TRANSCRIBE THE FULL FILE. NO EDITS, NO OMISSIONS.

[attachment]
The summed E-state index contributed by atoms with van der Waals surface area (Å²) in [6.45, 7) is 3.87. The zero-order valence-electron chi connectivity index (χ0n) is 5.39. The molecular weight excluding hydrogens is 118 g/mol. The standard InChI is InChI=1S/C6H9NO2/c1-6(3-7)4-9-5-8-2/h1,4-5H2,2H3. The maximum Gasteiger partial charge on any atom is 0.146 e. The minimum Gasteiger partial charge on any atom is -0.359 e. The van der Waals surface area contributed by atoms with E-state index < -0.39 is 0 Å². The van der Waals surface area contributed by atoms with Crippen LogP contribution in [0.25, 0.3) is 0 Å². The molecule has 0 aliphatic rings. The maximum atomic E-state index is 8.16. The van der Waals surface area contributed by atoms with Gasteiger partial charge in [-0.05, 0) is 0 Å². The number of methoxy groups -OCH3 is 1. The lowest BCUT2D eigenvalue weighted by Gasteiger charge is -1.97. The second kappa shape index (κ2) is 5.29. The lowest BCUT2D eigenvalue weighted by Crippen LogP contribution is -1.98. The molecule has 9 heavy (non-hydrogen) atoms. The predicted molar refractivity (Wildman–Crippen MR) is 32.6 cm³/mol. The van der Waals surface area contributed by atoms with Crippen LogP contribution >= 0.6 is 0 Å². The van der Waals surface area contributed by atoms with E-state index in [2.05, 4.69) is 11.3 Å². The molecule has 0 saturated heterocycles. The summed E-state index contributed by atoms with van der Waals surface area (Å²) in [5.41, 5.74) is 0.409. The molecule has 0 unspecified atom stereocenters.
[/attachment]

The summed E-state index contributed by atoms with van der Waals surface area (Å²) in [6.45, 7) is 3.87. The zero-order valence-electron chi connectivity index (χ0n) is 5.39. The molecular weight excluding hydrogens is 118 g/mol. The standard InChI is InChI=1S/C6H9NO2/c1-6(3-7)4-9-5-8-2/h1,4-5H2,2H3. The maximum Gasteiger partial charge on any atom is 0.146 e. The minimum Gasteiger partial charge on any atom is -0.359 e. The van der Waals surface area contributed by atoms with E-state index < -0.39 is 0 Å². The van der Waals surface area contributed by atoms with Crippen LogP contribution in [0.25, 0.3) is 0 Å². The molecule has 0 aliphatic rings. The maximum atomic E-state index is 8.16. The van der Waals surface area contributed by atoms with Gasteiger partial charge in [-0.05, 0) is 0 Å². The number of methoxy groups -OCH3 is 1. The lowest BCUT2D eigenvalue weighted by Gasteiger charge is -1.97. The second kappa shape index (κ2) is 5.29. The lowest BCUT2D eigenvalue weighted by Crippen LogP contribution is -1.98. The molecule has 9 heavy (non-hydrogen) atoms. The predicted molar refractivity (Wildman–Crippen MR) is 32.6 cm³/mol. The van der Waals surface area contributed by atoms with Crippen LogP contribution >= 0.6 is 0 Å². The van der Waals surface area contributed by atoms with E-state index in [2.05, 4.69) is 11.3 Å². The molecule has 0 saturated heterocycles. The summed E-state index contributed by atoms with van der Waals surface area (Å²) in [5.41, 5.74) is 0.409. The molecule has 0 unspecified atom stereocenters.